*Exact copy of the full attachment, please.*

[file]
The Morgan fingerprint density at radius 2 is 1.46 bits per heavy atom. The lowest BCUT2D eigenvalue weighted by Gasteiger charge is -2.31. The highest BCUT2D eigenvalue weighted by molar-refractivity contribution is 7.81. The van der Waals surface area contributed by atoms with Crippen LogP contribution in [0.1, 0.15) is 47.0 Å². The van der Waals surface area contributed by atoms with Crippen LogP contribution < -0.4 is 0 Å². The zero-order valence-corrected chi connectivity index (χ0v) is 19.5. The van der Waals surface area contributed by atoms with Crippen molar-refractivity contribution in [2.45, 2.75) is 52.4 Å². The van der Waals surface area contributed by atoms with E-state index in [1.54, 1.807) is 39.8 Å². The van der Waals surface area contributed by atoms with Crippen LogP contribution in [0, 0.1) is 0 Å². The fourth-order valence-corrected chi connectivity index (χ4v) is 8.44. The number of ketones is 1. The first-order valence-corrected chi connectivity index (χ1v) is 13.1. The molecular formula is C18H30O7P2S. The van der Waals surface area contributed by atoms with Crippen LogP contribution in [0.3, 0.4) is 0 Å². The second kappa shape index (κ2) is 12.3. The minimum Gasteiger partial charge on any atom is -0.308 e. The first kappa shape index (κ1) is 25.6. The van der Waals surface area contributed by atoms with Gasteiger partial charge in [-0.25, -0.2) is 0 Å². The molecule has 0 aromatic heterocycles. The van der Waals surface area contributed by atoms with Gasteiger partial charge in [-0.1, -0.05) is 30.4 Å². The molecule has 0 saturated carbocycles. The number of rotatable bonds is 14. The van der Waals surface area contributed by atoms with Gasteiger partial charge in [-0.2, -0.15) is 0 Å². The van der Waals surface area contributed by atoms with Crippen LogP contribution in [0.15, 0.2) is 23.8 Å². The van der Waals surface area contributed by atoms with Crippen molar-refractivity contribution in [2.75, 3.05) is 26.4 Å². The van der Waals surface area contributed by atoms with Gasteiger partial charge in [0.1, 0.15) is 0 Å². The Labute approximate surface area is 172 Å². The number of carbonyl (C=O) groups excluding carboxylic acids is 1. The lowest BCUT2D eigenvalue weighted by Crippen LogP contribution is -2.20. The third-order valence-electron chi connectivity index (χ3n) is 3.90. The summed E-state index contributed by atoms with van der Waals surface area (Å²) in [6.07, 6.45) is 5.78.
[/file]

The Morgan fingerprint density at radius 2 is 1.46 bits per heavy atom. The lowest BCUT2D eigenvalue weighted by Gasteiger charge is -2.31. The highest BCUT2D eigenvalue weighted by molar-refractivity contribution is 7.81. The van der Waals surface area contributed by atoms with Crippen LogP contribution in [0.1, 0.15) is 47.0 Å². The van der Waals surface area contributed by atoms with Crippen LogP contribution < -0.4 is 0 Å². The zero-order valence-corrected chi connectivity index (χ0v) is 19.5. The van der Waals surface area contributed by atoms with Crippen molar-refractivity contribution in [2.45, 2.75) is 52.4 Å². The van der Waals surface area contributed by atoms with E-state index in [1.54, 1.807) is 39.8 Å². The van der Waals surface area contributed by atoms with Crippen LogP contribution in [0, 0.1) is 0 Å². The fourth-order valence-corrected chi connectivity index (χ4v) is 8.44. The number of ketones is 1. The first-order valence-corrected chi connectivity index (χ1v) is 13.1. The molecular formula is C18H30O7P2S. The van der Waals surface area contributed by atoms with Crippen LogP contribution in [0.3, 0.4) is 0 Å². The second kappa shape index (κ2) is 12.3. The minimum Gasteiger partial charge on any atom is -0.308 e. The first kappa shape index (κ1) is 25.6. The van der Waals surface area contributed by atoms with Gasteiger partial charge in [-0.25, -0.2) is 0 Å². The molecule has 0 aromatic heterocycles. The van der Waals surface area contributed by atoms with Gasteiger partial charge in [-0.1, -0.05) is 30.4 Å². The molecule has 0 saturated carbocycles. The number of rotatable bonds is 14. The van der Waals surface area contributed by atoms with Gasteiger partial charge in [-0.2, -0.15) is 0 Å². The van der Waals surface area contributed by atoms with Crippen LogP contribution in [0.15, 0.2) is 23.8 Å². The van der Waals surface area contributed by atoms with Crippen molar-refractivity contribution in [2.75, 3.05) is 26.4 Å². The van der Waals surface area contributed by atoms with Gasteiger partial charge in [0.1, 0.15) is 0 Å². The Labute approximate surface area is 172 Å². The number of carbonyl (C=O) groups excluding carboxylic acids is 1. The lowest BCUT2D eigenvalue weighted by Crippen LogP contribution is -2.20. The third-order valence-electron chi connectivity index (χ3n) is 3.90. The summed E-state index contributed by atoms with van der Waals surface area (Å²) in [6.07, 6.45) is 5.78.